I wonder if the U.S. government would have interred Japanese-Americans during World War II if Pearl Harbor had not happened, or even if the original plan of the Japanese had succeeded and they had formally declared war right before the attack. If there had not been a sneak attack and therefore no "day that will live in infamy," would that have changed what happened? Or was paranoia a necessary ingredient for the government to enact such a racist policy? "American Pastime" engenders such questions because virtually all of the film takes place in one of these interment camps. The title comes from the fact that the climax of the film is a baseball game between a team of Japanese-Americans from the camp and the local semi-pro team.
Lyle Nomura (Aaron Yoo) is so American he plays jazz saxophone. He also loves baseball and was going to go to college on a baseball scholarship when Pearl Harbor ended that dream. The Nomura family ends up in the Topaz Relocation Center near Abraham, Utah, and like the rest of the prisoners (they are called that in the film and not detainees) they try to make a new life in the camp. His brother Lane (Leonardo Nam) gets out of the camp by joining the Army and going off to fight in Europe for the country that has put his family in a camp. Their father, Kaz (Masatoshi Nakamura), loves baseball as much as he loves America and he sets up a league in the camp.
Top billing in the film goes to Gary Cole as Billy Burrell, a guard at Topaz who is hard hitting catcher for the local semi-pro baseball team (I understand Cole is the "big name" in the cast, but he should have gone with an "and" credit at the end). Cole's character is not the ultimate villain in the story; that would be the town's barber, Ed Tully (Jon Gries), who is the unrelenting racist in the film. But Burrell is the pivotal character because he is the one on the fence about the Japanese-Americans, especially after his son is killed in combat in the South Pacific. However, that does not appear to weigh as much on his mind as the fact that he almost made it to the Major Leagues. If Tully is the little devil on Burrell's shoulder there is another guard at the camp who is the angelic counterpart because he is the one who notices that the Japanese-Americans serving in the Army in Europe (such as Lane) are making a name for themselves as soldiers.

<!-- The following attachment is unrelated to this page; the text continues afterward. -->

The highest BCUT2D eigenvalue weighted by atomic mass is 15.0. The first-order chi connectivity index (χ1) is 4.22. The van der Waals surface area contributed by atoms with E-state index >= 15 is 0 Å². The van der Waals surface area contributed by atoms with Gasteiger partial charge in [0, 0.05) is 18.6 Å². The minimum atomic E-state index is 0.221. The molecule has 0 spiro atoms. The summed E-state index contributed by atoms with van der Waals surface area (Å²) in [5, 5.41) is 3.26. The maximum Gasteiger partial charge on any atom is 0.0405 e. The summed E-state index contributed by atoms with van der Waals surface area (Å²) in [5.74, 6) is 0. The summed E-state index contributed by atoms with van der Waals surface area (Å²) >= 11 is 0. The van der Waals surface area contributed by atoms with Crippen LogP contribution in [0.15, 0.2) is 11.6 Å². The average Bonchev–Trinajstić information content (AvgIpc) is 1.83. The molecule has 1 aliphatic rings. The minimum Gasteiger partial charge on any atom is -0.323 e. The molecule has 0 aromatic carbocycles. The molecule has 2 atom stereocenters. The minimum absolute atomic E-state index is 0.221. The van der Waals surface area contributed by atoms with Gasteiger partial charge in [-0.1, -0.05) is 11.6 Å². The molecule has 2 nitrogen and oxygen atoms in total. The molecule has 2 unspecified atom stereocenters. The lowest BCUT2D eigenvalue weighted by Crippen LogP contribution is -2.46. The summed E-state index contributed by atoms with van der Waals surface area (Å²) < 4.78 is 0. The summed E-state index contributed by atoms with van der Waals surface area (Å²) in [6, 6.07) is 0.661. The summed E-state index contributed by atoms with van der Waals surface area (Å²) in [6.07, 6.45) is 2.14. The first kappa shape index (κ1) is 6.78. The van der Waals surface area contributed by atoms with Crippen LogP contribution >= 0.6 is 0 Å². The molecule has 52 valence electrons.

There have been other films set in such camps, such as "Come See the Paradise" and "Snow Falling on Cedars," which have primarily been romances set against the war and life in the camps. "American Pastime" does have a pair of young lovers from opposite sides of the fence (literally), but the romance takes a melodramatic term since Lyle falls for Katie (Sarah Drew), Burrell's daughter. Their fathers go the Montague-Capulet route on the subject, to the displeasure of their offspring and spouses, but the romance becomes a secondary consideration big game (even thought the two families actually manage to run into each other off the field DURING the game). The game itself is okay; as soon as you see who gets to be home team for this friendly little encounter a baseball fan should be able to figure out how this is going to play out. However, the movie does manage to come up with a way of making the final play of the game resolve a lot of the film's major issues.
I watched this 2007 movie after catching Ken Burns' documentary on PBS about "The War," where the story of the 442nd Regimental Combat Team was a major thread, so it was interesting to know what the charcters are talking about in this movie regarding the high casualties the unit took effecting the rescue of the "Lost Battalion" in the Vosges Mountains of France in October 1944. But such things are just a reminder that there is a much larger story out there about what happened to Japanese-Americans during World War II than what this movie can show us. The term "concentration camp" dates back to camp used by the British in South Africa during the Second Boer War. My understanding is that during World War II the relocation centers where 100,000 American citizens of Japanese decent were sent during World War II were called concentration camps at the time. Of course, after the war the term became identified with the death camps run by the Nazis in Europe, but when I watch a movie like "American Pastime" that reminds us of what we did to our own citizens, I cannot help but think of places like Topaz as concentration camps on American soil.